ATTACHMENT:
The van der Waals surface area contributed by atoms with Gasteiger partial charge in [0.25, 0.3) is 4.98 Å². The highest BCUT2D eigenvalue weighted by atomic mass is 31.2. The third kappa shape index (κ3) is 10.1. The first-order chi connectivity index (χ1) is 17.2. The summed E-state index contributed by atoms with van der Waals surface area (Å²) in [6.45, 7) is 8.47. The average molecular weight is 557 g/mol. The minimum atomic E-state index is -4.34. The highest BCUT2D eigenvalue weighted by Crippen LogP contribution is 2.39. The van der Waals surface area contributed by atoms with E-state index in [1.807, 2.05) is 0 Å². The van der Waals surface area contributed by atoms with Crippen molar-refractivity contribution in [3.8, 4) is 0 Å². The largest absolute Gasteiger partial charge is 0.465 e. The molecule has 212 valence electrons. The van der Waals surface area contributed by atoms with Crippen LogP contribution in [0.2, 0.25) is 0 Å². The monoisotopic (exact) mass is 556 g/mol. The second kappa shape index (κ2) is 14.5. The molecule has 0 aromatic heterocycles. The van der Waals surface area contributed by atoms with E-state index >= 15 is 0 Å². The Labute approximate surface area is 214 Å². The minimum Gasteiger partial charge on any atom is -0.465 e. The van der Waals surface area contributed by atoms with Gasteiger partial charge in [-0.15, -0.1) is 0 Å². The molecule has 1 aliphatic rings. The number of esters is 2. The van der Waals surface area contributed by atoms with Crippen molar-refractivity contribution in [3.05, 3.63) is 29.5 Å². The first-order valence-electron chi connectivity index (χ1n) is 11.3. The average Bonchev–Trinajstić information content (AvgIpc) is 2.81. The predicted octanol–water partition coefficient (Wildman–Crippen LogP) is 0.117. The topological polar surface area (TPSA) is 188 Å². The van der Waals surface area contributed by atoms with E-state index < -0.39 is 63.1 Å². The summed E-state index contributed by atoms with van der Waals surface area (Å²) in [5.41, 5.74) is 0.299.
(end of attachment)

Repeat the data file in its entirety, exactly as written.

The van der Waals surface area contributed by atoms with Gasteiger partial charge in [0.25, 0.3) is 4.98 Å². The highest BCUT2D eigenvalue weighted by atomic mass is 31.2. The third kappa shape index (κ3) is 10.1. The first-order chi connectivity index (χ1) is 17.2. The summed E-state index contributed by atoms with van der Waals surface area (Å²) in [6.45, 7) is 8.47. The average molecular weight is 557 g/mol. The minimum atomic E-state index is -4.34. The highest BCUT2D eigenvalue weighted by Crippen LogP contribution is 2.39. The van der Waals surface area contributed by atoms with E-state index in [1.807, 2.05) is 0 Å². The van der Waals surface area contributed by atoms with Crippen molar-refractivity contribution in [3.8, 4) is 0 Å². The largest absolute Gasteiger partial charge is 0.465 e. The molecule has 212 valence electrons. The van der Waals surface area contributed by atoms with Crippen LogP contribution in [0.2, 0.25) is 0 Å². The monoisotopic (exact) mass is 556 g/mol. The second kappa shape index (κ2) is 14.5. The molecule has 0 aromatic heterocycles. The van der Waals surface area contributed by atoms with E-state index >= 15 is 0 Å². The Labute approximate surface area is 214 Å². The minimum Gasteiger partial charge on any atom is -0.465 e. The van der Waals surface area contributed by atoms with Gasteiger partial charge in [-0.15, -0.1) is 0 Å². The molecule has 1 aliphatic rings. The number of esters is 2. The van der Waals surface area contributed by atoms with Crippen molar-refractivity contribution in [3.05, 3.63) is 29.5 Å². The first-order valence-electron chi connectivity index (χ1n) is 11.3. The average Bonchev–Trinajstić information content (AvgIpc) is 2.81. The predicted octanol–water partition coefficient (Wildman–Crippen LogP) is 0.117. The topological polar surface area (TPSA) is 188 Å². The van der Waals surface area contributed by atoms with E-state index < -0.39 is 63.1 Å². The summed E-state index contributed by atoms with van der Waals surface area (Å²) in [5.41, 5.74) is 0.299.